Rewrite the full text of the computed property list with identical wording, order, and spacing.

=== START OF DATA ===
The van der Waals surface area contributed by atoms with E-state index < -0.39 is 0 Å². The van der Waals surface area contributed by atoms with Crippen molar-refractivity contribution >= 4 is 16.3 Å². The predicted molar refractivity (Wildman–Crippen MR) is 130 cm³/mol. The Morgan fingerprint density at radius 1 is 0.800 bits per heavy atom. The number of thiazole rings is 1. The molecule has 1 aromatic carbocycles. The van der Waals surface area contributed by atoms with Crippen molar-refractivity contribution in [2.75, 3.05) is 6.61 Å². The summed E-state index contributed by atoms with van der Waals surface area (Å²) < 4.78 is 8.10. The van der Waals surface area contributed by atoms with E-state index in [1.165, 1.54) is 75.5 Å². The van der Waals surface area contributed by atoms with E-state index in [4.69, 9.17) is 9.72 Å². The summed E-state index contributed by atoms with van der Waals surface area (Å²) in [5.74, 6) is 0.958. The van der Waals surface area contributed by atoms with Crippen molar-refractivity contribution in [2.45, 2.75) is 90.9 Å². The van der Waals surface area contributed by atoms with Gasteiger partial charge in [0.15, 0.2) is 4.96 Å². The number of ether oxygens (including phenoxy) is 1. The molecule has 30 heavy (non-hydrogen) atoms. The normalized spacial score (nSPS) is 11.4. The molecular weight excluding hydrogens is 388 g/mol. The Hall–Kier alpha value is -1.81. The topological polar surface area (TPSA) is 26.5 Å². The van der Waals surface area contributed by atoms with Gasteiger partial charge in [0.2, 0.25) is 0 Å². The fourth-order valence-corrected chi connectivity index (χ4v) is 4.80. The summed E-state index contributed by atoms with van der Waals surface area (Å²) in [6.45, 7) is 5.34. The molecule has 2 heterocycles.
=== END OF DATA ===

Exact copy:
The van der Waals surface area contributed by atoms with E-state index < -0.39 is 0 Å². The van der Waals surface area contributed by atoms with Crippen molar-refractivity contribution >= 4 is 16.3 Å². The predicted molar refractivity (Wildman–Crippen MR) is 130 cm³/mol. The Morgan fingerprint density at radius 1 is 0.800 bits per heavy atom. The number of thiazole rings is 1. The molecule has 1 aromatic carbocycles. The van der Waals surface area contributed by atoms with Crippen molar-refractivity contribution in [2.75, 3.05) is 6.61 Å². The summed E-state index contributed by atoms with van der Waals surface area (Å²) < 4.78 is 8.10. The van der Waals surface area contributed by atoms with E-state index in [1.165, 1.54) is 75.5 Å². The van der Waals surface area contributed by atoms with E-state index in [4.69, 9.17) is 9.72 Å². The summed E-state index contributed by atoms with van der Waals surface area (Å²) in [5.74, 6) is 0.958. The van der Waals surface area contributed by atoms with Crippen molar-refractivity contribution in [2.45, 2.75) is 90.9 Å². The van der Waals surface area contributed by atoms with Gasteiger partial charge in [0.15, 0.2) is 4.96 Å². The number of ether oxygens (including phenoxy) is 1. The molecule has 30 heavy (non-hydrogen) atoms. The normalized spacial score (nSPS) is 11.4. The molecular weight excluding hydrogens is 388 g/mol. The Hall–Kier alpha value is -1.81. The topological polar surface area (TPSA) is 26.5 Å². The van der Waals surface area contributed by atoms with Gasteiger partial charge in [0.2, 0.25) is 0 Å². The fourth-order valence-corrected chi connectivity index (χ4v) is 4.80. The summed E-state index contributed by atoms with van der Waals surface area (Å²) in [6.45, 7) is 5.34. The molecule has 2 heterocycles.